OJ SIMPSON’S ESTATE AND HOW WILLS WORK

OJ Simpson’s estate and how wills work after someone passes away

Wills go through the probate court process when someone passes away with assets in their individual name.  The reason that we have all been able to view OJ Simpson’s will is that the probate court is a public process.  This means that his will is on file for the world to see.  In fact, sometime in the near future, an inventory will be filed in Simpson’s estate so we will see the assets in the probate court as well.  Even though we  may not be as high-profile as Simpson, it works the same way for all of us so anyone can view our wills, including nosy neighbors and estranged family members.

If probate court is public, how can we keep our estate planning private?

If we create a revocable living trust and transfer our assets into the trust, then we can avoid the probate court.  What was interesting about Simpson’s will was that the beneficiary of his will was his revocable living trust.  This tells us that assets were not transferred into his trust before he passed away, which isn’t surprising considering that he just signed his estate planning documents a few months before he passed away.  This type of will is called a pour-over will because the assets will pour from probate court into his trust.

Are the provisions of OJ Simpson’s will pretty typical?

Overall, yes.  One of the clauses that has captured some of the  public attention is the “no contest” clause.  This is a clause that is frequently used by estate planning attorneys which basically says that if any beneficiaries contest a will, then they will lose their inheritance.  In Simpson’s case, the beneficiaries would receive one dollar.  In our law firm, we typically use this provision in all of our estate planning documents and it works well to make sure that our clients’ wishes are followed.

There has been a lot in the news about OJ Simpson’s creditors, including the Goldman family, how does this work in the probate court?

When you are in the probate court, the administration of the will has to follow the probate court rules.  This means that creditors will have the opportunity to file claims against the estate and have the right to be paid before the beneficiaries receive any money.  There are some creditors that have higher priorities to get paid than others under the probate court rules.  The big question is how much money will be part of Simpson’s probate estate because the inventory hasn’t been filed yet.  There could also be significant assets that were already funded into his trust and other assets that avoid the probate court because of beneficiary designations.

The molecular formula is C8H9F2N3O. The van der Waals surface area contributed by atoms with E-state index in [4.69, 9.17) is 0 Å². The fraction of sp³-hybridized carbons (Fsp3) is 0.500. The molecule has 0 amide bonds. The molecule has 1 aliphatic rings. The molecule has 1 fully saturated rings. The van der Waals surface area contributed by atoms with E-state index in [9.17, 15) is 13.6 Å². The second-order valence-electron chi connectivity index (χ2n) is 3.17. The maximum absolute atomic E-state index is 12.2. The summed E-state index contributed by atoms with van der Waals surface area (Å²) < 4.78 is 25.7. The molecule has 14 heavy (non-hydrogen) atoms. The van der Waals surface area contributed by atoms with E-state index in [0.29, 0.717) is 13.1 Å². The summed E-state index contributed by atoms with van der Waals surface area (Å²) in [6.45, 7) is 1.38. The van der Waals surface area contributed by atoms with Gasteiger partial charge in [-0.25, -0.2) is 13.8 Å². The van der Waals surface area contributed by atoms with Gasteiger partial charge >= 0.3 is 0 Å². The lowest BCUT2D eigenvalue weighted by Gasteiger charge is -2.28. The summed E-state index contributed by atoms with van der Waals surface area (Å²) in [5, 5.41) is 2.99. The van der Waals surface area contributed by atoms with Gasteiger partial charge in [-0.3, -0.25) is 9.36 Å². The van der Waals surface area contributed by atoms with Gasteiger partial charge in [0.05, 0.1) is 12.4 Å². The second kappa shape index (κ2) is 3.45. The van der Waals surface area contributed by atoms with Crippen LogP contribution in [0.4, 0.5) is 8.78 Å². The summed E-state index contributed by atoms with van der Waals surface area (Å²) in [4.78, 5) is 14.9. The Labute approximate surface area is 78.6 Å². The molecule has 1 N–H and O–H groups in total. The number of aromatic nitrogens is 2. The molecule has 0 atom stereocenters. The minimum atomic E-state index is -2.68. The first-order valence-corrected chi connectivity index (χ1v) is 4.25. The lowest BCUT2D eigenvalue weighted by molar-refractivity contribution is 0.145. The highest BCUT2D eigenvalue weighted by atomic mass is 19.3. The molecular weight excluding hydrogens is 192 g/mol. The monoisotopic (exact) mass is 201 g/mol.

Is it unusual for someone like OJ Simpson to have a will?

Not in this case.  Simpson had a specific type of will that accompanies a trust called a pour-ver will.  Ideally, this never would have been used, but obviously all of his assets were not tranfererd into his trust before he passed away.  We also saw this in Michael Jackson’s estate.  You can read more about that here.

If I want to avoid probate court, what should I do?

Make sure to work with an experienced estate planning attorney to create a revocable living trust and do not forget to transfer your assets into the trust.  You should consult with your attorney as far as which assets to transfer into your trust and how to do this so it fits your estate planning goals.  If you are located in Michigan or Florida, we can help.

Danielle and Andy Mayoras are co-authors of Trial & Heirs:  Famous Fortune Fights!, legal media experts, and keynote speakers.  You can find them on Instagram, YouTube, and LinkedIn.  For all of the latest legal news, be sure to check out their blog.

 

     

    MEET DANIELLE

    Danielle Mayoras is an on-camera legal expert, attorney, author, and keynote speaker. As a respected media source, she has lent her expertise and analysis to hundreds of media sources, including The Associated Press, Los Angeles Times, ABC News, The Wall Street Journal, Vanity Fair, People, Forbes, Kiplinger, The Washington Post, Huffington Post, among many others. She has appeared on Access Hollywood, the Rachael Ray Show, The Insider, CNN, CNN International, NBC Nightly News, Forbes, The Hallmark Channel, ABC’s Live Well Network, CBS, FOX, PBS, and NBC affiliates. Danielle also serves as a legal analyst for CBS News Detroit.

    In addition to co-authoring the best-selling book Trial & Heirs: Famous Fortune Fights!, Danielle has been a contributor to Forbes and other outlets. Danielle has also appeared as a TV host and legal expert on multiple celebrity documentaries for the REELZ Channel. When not doing media, Danielle helps clients in her thriving law firm and serves as a keynote speaker delighting audiences across the country.